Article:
When you enter the theater there are three clear playing spaces on stage. To the extreme left are a door and wall unit with a table and two chairs next to it. Center back there are two wall panels with two green benches in front of them. A stool sits between both benches. At the extreme right is another doorway which leads to the outdoors. A green bench sits against a wall panel that is attached to the doorway. The majority of the stage is clear for the actors to play. Period music is being pumped into the theater to set the mood of the deep south around WWII.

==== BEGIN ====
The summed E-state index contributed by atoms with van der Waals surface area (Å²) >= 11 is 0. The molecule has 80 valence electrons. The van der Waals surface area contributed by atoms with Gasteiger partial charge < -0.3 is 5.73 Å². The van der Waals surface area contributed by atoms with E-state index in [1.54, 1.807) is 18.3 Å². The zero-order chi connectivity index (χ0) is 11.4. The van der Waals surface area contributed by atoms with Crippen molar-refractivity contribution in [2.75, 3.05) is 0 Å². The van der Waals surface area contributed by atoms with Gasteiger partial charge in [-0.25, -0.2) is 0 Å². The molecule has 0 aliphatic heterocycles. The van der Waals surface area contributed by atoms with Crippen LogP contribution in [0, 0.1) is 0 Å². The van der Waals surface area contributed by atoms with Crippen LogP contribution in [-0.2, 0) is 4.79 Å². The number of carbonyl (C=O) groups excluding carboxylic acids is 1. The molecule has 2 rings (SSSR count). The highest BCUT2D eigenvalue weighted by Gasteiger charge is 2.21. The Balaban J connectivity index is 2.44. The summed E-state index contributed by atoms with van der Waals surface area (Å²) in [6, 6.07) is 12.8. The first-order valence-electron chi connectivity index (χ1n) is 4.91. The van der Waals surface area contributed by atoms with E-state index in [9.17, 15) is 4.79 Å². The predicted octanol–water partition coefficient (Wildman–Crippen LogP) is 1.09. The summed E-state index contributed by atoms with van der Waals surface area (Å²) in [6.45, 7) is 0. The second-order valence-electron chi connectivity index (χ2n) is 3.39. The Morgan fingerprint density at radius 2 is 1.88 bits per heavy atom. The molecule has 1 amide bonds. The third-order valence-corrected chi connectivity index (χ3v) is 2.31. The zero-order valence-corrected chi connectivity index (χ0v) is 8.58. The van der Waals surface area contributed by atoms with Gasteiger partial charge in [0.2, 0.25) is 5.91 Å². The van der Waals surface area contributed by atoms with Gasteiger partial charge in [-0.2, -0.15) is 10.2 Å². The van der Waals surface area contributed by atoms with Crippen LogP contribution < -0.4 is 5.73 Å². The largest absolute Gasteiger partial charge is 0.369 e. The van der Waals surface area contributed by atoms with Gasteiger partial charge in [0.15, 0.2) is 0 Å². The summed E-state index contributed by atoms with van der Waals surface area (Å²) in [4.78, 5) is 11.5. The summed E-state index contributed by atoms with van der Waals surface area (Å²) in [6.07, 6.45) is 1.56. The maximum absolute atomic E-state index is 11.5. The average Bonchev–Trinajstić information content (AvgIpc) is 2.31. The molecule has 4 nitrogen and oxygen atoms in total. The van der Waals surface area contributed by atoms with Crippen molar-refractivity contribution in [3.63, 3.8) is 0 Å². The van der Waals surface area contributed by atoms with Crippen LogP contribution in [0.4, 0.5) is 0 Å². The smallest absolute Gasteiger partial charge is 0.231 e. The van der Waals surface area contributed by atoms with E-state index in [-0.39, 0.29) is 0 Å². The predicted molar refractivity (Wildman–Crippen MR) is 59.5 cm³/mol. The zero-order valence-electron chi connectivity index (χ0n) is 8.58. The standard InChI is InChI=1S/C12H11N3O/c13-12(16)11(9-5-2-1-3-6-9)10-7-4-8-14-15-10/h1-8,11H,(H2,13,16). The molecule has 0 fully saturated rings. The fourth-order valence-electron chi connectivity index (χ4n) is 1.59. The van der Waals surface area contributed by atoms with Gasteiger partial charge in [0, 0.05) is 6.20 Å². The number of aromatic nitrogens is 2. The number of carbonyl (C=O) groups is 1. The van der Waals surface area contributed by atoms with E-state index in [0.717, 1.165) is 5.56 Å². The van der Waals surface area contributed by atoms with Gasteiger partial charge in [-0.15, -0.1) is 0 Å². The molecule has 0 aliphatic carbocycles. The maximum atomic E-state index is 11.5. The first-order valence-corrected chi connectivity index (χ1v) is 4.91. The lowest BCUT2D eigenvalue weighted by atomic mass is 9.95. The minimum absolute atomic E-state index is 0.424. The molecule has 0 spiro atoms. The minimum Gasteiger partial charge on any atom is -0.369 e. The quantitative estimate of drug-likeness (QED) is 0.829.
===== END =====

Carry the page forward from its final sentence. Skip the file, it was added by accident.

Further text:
This production is tight and fast-paced. If you blink you will miss something good and important. There are big ideas play out here. Souls are being examined and sacrificed or saved here and it is humbling. Charles Fuller is a master storyteller and this piece proves it. He deals with sensitive issues of racism, hates both outer and inner and consequences of your actions; roosters coming home to roost, so to speak. The cast, in general, is great and some stand out more than others._BUCK HINKLE plays Captain Taylor well. He gives as good as he gets. He is strong with sharp edges. CHAZ REUBEN plays Captain Davenport as a force to be reckoned with. He is short in stature but his attitude is ten feet tall. He is a dog after a bone and he can not be stopped. JIMMY GARY, JR as C.J. is effective to shine a light on simple colored folks that get the wrong end of the stick most times. Though he is likable, you feel sorry for him as well. GIL TUCKER as Waters is a tortured soul. He is also of small stature but looms large. He personifies internal hatred. He shows us all the troubles he tries to hide from the world. ADRAIN WASHINGTON as Peterson is the typical “Angry Black Male”. He is full of fire and he just doesn’t know whom or where to burn down. He is played unapologetically. You might not like him but you see where he is coming from. A SOLDIER’S PLAY IS A MASTERPIECE THAT STANDS THE TEST OF TIME. You must rush down to 80 St. Marks Place and experience Charles Fuller’s gem of a piece of theatre.